Fall 2006
Vol. XV, No. 4

Canyon Creek Suite of Rehabilitation Sites Under Construction!

Equipment
If youíve driven west through the Junction City area recently, you may have noticed some big equipment working along the river. The Trinity River Restoration Program (TRRP) began construction in early October on a large project that involves four work areas downstream of Canyon Creek. The project, officially known as the Canyon Creek Suite of Rehabilitation Sites, will affect a mix of privately and publicly owned lands at Conner Creek, Valdor Gulch (Cooperís Bar), Elkhorn, and Pear Tree Gulch.

The purpose of this project is to provide much needed juvenile fish habitat on the mainstem Trinity River downstream of Canyon Creek. This will be accomplished by implementing a combination of channel and riparian rehabilitation measures to restore river form and function. These new project sites, plus the recently completed Hocker Flat Project, are expected to function together to restore complex river habitat while reducing erosive pressure of high flows on the areaís steep banks.

The principal designers for the Canyon Creek project were engineers from the California Department of Water Resources and the private consulting firm of McBain and Trush. Several habitat features have been incorporated in their designs that will provide immediate juvenile fish habitat at medium and low river flows. Other features will facilitate the formation of habitat under higher river flows. Canyon Creek habitat enhancements include a low meander cut on the river right at Conner Creek site (right side as the observer looks downstream) and low water alcoves at Elkhorn, Pear Tree Gulch, and Valdor Gulch. A side channel at Valdor Gulch has been re-opened as well. In addition, the accumulation of fine sands, which could not be swept out by lower flows resulting from construction of Lewiston dam in the early 1960s, are being excavated and removed from the berms along the riverís banks throughout the project. Please check out the pictures and their captions to get a better feel for the developing project.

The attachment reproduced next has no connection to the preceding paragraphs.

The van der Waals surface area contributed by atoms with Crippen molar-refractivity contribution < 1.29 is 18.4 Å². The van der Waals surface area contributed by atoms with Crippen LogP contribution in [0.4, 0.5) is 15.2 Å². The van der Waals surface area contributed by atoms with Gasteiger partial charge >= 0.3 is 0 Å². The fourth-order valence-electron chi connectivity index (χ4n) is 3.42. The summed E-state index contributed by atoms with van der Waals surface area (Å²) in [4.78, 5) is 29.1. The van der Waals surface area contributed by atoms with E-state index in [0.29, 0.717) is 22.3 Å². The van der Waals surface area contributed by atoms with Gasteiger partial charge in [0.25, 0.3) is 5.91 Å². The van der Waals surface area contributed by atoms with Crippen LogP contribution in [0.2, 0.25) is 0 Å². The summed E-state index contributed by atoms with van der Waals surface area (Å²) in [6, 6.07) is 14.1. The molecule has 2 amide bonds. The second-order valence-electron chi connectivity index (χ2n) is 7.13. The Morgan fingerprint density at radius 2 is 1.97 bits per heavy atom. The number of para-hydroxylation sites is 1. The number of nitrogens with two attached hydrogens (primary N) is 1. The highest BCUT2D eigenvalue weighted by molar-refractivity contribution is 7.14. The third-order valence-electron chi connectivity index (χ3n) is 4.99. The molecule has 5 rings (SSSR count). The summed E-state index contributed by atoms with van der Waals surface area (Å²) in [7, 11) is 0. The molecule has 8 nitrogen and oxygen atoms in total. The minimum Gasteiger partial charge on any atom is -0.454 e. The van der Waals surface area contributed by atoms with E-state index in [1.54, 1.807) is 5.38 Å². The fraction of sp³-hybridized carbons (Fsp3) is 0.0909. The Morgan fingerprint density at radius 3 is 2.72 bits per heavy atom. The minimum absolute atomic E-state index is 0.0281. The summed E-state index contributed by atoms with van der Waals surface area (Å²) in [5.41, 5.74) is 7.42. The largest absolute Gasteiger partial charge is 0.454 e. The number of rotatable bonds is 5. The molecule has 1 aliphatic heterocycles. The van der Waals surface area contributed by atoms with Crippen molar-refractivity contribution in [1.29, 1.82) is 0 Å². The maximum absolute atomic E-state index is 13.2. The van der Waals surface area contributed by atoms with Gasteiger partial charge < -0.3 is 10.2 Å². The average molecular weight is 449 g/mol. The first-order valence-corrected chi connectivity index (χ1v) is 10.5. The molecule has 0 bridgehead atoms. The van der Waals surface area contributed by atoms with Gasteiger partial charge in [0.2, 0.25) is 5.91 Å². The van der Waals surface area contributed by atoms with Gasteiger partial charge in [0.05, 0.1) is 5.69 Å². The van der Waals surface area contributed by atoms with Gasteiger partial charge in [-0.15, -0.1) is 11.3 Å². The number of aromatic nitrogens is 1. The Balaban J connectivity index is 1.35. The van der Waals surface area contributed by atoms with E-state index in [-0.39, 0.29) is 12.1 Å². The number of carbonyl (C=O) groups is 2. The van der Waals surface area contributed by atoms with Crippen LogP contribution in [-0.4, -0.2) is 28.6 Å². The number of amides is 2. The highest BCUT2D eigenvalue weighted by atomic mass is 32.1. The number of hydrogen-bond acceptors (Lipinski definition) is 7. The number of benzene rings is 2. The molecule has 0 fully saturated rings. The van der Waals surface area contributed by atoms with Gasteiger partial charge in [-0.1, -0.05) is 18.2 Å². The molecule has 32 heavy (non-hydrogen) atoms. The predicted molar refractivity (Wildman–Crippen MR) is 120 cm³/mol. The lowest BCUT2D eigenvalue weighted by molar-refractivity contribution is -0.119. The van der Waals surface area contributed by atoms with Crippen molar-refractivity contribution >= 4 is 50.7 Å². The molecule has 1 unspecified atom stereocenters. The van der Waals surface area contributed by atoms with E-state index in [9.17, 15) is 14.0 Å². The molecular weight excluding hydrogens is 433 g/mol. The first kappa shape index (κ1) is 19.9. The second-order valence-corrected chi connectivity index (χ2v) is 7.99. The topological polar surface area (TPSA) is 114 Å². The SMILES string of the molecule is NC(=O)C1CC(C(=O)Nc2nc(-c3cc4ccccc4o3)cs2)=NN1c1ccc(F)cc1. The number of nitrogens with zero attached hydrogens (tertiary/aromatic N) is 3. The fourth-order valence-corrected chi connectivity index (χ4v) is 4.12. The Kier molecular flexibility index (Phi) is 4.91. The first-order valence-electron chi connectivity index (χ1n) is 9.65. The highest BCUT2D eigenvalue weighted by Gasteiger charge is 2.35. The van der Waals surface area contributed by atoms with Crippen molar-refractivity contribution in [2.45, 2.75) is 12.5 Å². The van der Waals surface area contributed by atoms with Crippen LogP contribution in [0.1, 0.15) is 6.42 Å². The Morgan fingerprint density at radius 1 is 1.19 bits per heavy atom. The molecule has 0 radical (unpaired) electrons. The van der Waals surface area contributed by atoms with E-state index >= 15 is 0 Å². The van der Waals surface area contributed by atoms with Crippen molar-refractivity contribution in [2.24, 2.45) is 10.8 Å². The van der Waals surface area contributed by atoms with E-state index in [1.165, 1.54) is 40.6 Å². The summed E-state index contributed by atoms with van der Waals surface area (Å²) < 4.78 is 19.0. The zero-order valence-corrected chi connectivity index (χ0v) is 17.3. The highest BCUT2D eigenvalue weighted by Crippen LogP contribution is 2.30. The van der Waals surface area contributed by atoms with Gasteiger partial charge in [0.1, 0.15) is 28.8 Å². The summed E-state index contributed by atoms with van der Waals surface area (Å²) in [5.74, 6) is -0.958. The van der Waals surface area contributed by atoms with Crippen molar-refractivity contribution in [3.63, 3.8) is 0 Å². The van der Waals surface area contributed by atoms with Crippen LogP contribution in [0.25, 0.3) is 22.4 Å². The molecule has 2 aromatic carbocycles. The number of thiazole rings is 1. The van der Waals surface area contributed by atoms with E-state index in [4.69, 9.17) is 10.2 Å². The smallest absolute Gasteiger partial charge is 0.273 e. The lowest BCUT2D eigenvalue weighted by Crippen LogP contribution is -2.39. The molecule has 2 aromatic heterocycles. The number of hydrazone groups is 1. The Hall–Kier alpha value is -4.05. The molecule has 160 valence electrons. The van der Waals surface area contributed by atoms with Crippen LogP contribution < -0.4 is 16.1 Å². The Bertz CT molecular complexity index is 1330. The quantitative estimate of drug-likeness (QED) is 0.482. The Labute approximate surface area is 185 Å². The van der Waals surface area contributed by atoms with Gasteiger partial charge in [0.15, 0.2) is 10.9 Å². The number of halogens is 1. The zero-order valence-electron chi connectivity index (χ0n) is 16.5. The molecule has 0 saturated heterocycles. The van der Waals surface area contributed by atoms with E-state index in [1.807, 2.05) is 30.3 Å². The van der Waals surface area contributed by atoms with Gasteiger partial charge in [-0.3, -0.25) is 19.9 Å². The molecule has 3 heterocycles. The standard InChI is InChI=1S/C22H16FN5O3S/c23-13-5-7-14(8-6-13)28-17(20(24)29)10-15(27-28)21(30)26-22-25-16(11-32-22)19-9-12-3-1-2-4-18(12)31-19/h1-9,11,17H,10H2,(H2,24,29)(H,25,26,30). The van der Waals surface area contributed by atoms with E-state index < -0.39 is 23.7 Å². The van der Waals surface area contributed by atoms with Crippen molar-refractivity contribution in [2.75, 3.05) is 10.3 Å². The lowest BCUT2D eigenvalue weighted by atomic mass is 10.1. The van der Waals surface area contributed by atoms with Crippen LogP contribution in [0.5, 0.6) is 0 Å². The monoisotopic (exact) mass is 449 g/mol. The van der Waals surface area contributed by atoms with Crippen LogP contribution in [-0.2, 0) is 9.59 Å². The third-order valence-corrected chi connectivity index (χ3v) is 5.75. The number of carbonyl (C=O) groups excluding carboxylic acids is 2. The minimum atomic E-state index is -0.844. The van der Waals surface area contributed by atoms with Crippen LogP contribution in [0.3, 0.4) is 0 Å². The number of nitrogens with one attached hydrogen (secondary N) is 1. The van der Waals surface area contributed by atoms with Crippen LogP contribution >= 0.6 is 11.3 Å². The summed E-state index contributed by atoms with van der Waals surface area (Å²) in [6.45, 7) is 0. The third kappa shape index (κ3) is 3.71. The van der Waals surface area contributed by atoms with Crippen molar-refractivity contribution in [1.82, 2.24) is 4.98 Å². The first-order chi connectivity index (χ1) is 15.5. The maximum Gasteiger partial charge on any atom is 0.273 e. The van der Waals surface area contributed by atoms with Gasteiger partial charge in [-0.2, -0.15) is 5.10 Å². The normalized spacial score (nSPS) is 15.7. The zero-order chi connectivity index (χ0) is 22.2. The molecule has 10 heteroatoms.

Since the Trinity River Restoration Program's (TRRP) Hocker Flat Channel Project was completed in fall 2005, monitoring has indicated that leaving certain trees and vegetation may benefit the development of fish habitat and natural movement of the river within its floodplain. Within the Canyon Creek Project, approximately 32 miles downstream of Lewiston dam, there is more room for a vegetated floodplain than directly downstream of the dam where high flows are confined to the narrow river corridor by vegetation. What is more, leaving select mature native trees in place may assist in efficiently seeding areas of the floodplain, thereby reducing the need for manual re-planting after project completion.

The TRRP wants to thank all the landowners involved for their patience and cooperation, both during project implementation and as the riverís edge habitat evolves and vegetation re-grows during the next several years.

If you have any questions concerning the ongoing Canyon Creek Suite of Rehabilitation Sites, please contact Brandt Gutermuth or Joe Riess at the TRRP office (623-1800).

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This issue of the Conservation Almanac is funded in part by grants from the Trinity River Restoration Program, NRCS, U.S. EPA, and the California Department of Fish and Game


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